Additional Dispatches | June 29, 2021

Bee a Scientist virtual experience

4-H Youth collected and contributed data to the work of Maine’s state apiarist. In turn, the apiarist spent time with youth debriefing their fieldwork. The Maine State Library and Gulf of Maine Research Institute provided support.

Youth from around Maine were invited to help scientists understand where bees and wasps in Maine are being seen. This launched a summer-long citizen science challenge to observe, collect and contribute data about these insects. Maine 4-H Citizen Science club members introduced youth to the technology and tools needed to collect the data and youth presenters created a series of videos to support them. State of Maine Apiarist, Jennifer Lund, spoke about the importance of bees and wasps in Maine, the importance of citizen science contributions to her work, and how youth could contribute. Participants collected and submitted data through August 2021 to contribute to the ongoing scientific research. No prior experience was needed, but youth did need a digital camera or cell phone and internet access to submit their observations. Participants were given follow-up resources related to bee and wasp identification and how to join iNaturalist and this specific BioBlitz. A Q&A session was held for anyone who had questions or wanted to connect. Participants were also invited to an optional session to share some of their observations with Jennifer, debrief their fieldwork, and hear how this project might influence the work of bee and wasp scientists around the state. The project had statewide reach with 19 participants from a wide geographic area.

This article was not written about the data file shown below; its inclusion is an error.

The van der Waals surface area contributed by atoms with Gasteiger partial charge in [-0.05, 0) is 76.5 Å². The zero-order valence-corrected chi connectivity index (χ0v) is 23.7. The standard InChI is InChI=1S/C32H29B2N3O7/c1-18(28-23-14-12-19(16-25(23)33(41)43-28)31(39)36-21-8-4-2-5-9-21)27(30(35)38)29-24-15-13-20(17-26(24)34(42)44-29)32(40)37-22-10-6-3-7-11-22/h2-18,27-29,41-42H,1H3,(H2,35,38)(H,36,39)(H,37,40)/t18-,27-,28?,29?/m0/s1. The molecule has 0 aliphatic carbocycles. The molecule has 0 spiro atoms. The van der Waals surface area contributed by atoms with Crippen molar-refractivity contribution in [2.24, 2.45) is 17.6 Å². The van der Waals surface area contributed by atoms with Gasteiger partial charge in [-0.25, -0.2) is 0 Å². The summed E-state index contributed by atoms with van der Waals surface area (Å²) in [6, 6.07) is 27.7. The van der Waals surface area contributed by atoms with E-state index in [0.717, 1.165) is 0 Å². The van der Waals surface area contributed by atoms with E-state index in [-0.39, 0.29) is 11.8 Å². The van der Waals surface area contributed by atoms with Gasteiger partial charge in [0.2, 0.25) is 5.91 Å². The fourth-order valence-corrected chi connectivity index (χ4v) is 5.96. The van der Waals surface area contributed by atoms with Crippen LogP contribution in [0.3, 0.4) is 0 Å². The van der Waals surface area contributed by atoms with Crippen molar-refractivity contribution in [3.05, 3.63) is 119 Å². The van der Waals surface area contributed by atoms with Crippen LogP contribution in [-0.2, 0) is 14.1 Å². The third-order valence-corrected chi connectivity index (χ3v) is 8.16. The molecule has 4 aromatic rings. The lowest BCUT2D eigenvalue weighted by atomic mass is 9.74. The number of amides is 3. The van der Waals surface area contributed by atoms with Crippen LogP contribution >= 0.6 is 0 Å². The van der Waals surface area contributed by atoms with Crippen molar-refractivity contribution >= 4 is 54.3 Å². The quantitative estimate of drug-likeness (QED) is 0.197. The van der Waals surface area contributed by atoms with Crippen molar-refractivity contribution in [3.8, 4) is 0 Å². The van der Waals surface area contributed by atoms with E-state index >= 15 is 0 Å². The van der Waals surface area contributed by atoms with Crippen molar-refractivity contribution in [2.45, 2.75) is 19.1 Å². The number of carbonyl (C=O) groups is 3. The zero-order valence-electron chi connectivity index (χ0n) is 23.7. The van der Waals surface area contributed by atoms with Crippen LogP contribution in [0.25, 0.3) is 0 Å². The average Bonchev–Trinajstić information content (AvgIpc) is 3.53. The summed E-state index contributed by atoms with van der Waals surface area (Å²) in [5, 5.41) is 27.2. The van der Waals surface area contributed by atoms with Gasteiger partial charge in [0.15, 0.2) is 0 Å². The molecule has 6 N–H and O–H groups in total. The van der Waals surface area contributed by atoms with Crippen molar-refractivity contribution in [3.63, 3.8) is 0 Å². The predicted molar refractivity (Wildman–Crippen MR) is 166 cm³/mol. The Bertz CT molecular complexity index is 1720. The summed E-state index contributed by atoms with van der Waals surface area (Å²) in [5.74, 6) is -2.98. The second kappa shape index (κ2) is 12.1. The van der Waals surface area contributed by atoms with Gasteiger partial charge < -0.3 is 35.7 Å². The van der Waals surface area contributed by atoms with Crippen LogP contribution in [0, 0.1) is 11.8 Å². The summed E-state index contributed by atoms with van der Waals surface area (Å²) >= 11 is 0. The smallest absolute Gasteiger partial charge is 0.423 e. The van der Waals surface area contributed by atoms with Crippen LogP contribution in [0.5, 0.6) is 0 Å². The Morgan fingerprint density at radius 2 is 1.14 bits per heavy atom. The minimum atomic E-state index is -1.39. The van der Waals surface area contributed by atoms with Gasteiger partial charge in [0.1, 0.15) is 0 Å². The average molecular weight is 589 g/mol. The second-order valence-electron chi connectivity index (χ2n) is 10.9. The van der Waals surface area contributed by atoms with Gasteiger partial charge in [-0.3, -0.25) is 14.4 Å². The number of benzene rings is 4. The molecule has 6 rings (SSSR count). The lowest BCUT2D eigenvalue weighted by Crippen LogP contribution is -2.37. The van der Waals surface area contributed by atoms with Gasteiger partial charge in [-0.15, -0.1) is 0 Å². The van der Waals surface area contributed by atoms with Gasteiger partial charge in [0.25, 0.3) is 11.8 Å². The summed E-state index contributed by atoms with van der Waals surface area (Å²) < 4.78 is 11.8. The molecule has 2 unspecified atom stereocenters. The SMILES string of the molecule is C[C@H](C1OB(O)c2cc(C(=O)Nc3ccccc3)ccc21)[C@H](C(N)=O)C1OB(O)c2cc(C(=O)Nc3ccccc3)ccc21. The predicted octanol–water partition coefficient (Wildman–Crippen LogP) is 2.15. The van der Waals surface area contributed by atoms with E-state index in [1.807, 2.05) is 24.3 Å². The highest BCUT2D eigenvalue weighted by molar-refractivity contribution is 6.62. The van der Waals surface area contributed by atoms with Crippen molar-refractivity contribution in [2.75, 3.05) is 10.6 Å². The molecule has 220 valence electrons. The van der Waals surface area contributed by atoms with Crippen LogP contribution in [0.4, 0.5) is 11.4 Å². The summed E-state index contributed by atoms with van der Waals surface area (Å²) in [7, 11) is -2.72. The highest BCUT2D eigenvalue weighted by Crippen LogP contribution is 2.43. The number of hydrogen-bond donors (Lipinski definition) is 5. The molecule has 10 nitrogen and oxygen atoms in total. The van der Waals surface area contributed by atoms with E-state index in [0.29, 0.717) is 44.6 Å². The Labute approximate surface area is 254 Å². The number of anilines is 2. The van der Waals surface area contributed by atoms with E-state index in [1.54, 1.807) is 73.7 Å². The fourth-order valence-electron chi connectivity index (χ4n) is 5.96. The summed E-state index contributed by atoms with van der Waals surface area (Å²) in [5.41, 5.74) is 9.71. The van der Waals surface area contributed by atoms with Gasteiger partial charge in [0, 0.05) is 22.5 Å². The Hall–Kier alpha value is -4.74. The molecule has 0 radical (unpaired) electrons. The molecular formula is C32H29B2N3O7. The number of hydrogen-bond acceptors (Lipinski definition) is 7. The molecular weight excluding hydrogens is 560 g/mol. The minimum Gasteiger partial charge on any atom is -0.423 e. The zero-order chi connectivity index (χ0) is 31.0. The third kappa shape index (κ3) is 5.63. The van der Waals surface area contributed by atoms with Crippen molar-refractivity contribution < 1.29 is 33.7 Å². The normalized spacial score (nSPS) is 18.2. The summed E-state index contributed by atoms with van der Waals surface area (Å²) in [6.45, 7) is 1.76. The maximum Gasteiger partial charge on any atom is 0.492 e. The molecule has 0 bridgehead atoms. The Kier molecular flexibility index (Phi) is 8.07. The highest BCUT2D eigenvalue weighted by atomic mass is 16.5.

Bee a Scientist was a collaboration between several organizations. 4-H hosted the events, managed registration, set up the challenge, communicated with participants and presenters, provided support and questions during the summer session, and recruited youth presenters. The Maine State Library supported youth during the sessions and held a scavenger hunt with library participation around the state. The Gulf of Maine Research Institute provided workshop support with the creation of a Bee and Wasp Identification guide. Jennifer Lund was the content expert and helped to establish the need. This group looks forward to further collaborations.

Ideas for next time:

  • Give youth presenters more voice and involvement in the process
  • Allow more than one hour for Q&A and follow up
  • Consider parent interest for volunteer opportunities in guiding the project, some joined their kids and expressed interest

This activity exemplified the following Connected Learning Ecosystem attributes:

  • Working in the open
  • Connecting educators
  • Investigating climate change
  • Building data literacy
  • Supporting rural communities

Submitted by 4-H Science Centers, Statewide, Maine.